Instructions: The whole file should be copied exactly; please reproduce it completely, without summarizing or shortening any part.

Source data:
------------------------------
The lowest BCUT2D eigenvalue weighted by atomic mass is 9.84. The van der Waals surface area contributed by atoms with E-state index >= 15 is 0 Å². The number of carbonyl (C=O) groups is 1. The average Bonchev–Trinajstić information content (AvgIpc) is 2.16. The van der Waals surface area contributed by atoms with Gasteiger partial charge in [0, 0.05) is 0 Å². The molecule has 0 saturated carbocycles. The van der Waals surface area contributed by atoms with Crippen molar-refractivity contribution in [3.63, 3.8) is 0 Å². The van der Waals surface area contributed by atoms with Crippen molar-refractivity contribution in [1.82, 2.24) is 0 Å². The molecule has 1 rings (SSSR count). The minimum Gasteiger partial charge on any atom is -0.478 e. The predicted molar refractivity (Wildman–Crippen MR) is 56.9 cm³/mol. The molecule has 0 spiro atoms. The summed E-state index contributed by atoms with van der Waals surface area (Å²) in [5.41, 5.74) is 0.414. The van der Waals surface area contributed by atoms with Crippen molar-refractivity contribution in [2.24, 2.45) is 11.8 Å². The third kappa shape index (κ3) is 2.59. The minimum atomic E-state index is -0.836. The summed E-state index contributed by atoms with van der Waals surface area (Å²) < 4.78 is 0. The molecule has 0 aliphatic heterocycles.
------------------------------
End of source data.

The lowest BCUT2D eigenvalue weighted by atomic mass is 9.84. The van der Waals surface area contributed by atoms with E-state index >= 15 is 0 Å². The number of carbonyl (C=O) groups is 1. The average Bonchev–Trinajstić information content (AvgIpc) is 2.16. The van der Waals surface area contributed by atoms with Gasteiger partial charge in [0, 0.05) is 0 Å². The molecule has 0 saturated carbocycles. The van der Waals surface area contributed by atoms with Crippen molar-refractivity contribution in [3.63, 3.8) is 0 Å². The van der Waals surface area contributed by atoms with Crippen molar-refractivity contribution in [1.82, 2.24) is 0 Å². The molecule has 1 rings (SSSR count). The minimum Gasteiger partial charge on any atom is -0.478 e. The predicted molar refractivity (Wildman–Crippen MR) is 56.9 cm³/mol. The molecule has 0 spiro atoms. The summed E-state index contributed by atoms with van der Waals surface area (Å²) in [5.41, 5.74) is 0.414. The van der Waals surface area contributed by atoms with Crippen molar-refractivity contribution in [2.24, 2.45) is 11.8 Å². The third kappa shape index (κ3) is 2.59. The minimum atomic E-state index is -0.836. The summed E-state index contributed by atoms with van der Waals surface area (Å²) < 4.78 is 0. The molecule has 0 aliphatic heterocycles.